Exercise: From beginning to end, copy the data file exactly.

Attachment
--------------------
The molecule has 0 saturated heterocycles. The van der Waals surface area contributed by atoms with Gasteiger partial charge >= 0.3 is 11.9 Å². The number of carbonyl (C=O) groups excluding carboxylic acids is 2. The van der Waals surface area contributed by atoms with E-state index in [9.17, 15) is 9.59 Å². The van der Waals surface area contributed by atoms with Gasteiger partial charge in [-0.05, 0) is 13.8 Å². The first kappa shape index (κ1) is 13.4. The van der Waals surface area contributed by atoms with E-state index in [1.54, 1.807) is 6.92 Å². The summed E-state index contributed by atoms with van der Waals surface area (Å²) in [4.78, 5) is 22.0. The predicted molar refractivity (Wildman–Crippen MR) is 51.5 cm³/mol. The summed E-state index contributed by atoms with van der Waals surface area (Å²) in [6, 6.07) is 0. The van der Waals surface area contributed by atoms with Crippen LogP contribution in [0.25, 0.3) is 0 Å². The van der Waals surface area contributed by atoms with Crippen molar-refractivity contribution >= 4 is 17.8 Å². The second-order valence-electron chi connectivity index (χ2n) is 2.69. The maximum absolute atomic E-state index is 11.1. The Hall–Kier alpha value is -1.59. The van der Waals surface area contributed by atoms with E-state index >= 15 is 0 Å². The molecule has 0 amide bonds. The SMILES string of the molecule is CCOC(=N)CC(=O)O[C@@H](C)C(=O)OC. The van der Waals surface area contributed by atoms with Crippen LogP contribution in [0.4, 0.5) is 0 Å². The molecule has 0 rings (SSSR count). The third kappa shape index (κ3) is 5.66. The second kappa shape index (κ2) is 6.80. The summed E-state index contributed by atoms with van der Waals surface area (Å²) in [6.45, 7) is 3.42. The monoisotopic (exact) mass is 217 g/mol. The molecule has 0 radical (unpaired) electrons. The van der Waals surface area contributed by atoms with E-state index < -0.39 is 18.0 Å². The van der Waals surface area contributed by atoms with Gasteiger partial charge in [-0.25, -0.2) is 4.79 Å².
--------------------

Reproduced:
The molecule has 0 saturated heterocycles. The van der Waals surface area contributed by atoms with Gasteiger partial charge >= 0.3 is 11.9 Å². The number of carbonyl (C=O) groups excluding carboxylic acids is 2. The van der Waals surface area contributed by atoms with E-state index in [9.17, 15) is 9.59 Å². The van der Waals surface area contributed by atoms with Gasteiger partial charge in [-0.05, 0) is 13.8 Å². The first kappa shape index (κ1) is 13.4. The van der Waals surface area contributed by atoms with E-state index in [1.54, 1.807) is 6.92 Å². The summed E-state index contributed by atoms with van der Waals surface area (Å²) in [4.78, 5) is 22.0. The predicted molar refractivity (Wildman–Crippen MR) is 51.5 cm³/mol. The summed E-state index contributed by atoms with van der Waals surface area (Å²) in [6, 6.07) is 0. The van der Waals surface area contributed by atoms with Crippen LogP contribution in [0.25, 0.3) is 0 Å². The van der Waals surface area contributed by atoms with Crippen molar-refractivity contribution >= 4 is 17.8 Å². The second-order valence-electron chi connectivity index (χ2n) is 2.69. The maximum absolute atomic E-state index is 11.1. The Hall–Kier alpha value is -1.59. The van der Waals surface area contributed by atoms with E-state index >= 15 is 0 Å². The molecule has 0 amide bonds. The SMILES string of the molecule is CCOC(=N)CC(=O)O[C@@H](C)C(=O)OC. The van der Waals surface area contributed by atoms with Crippen LogP contribution in [0.4, 0.5) is 0 Å². The molecule has 0 rings (SSSR count). The third kappa shape index (κ3) is 5.66. The second kappa shape index (κ2) is 6.80. The summed E-state index contributed by atoms with van der Waals surface area (Å²) in [6.45, 7) is 3.42. The monoisotopic (exact) mass is 217 g/mol. The molecule has 0 radical (unpaired) electrons. The van der Waals surface area contributed by atoms with E-state index < -0.39 is 18.0 Å². The van der Waals surface area contributed by atoms with Gasteiger partial charge in [-0.25, -0.2) is 4.79 Å².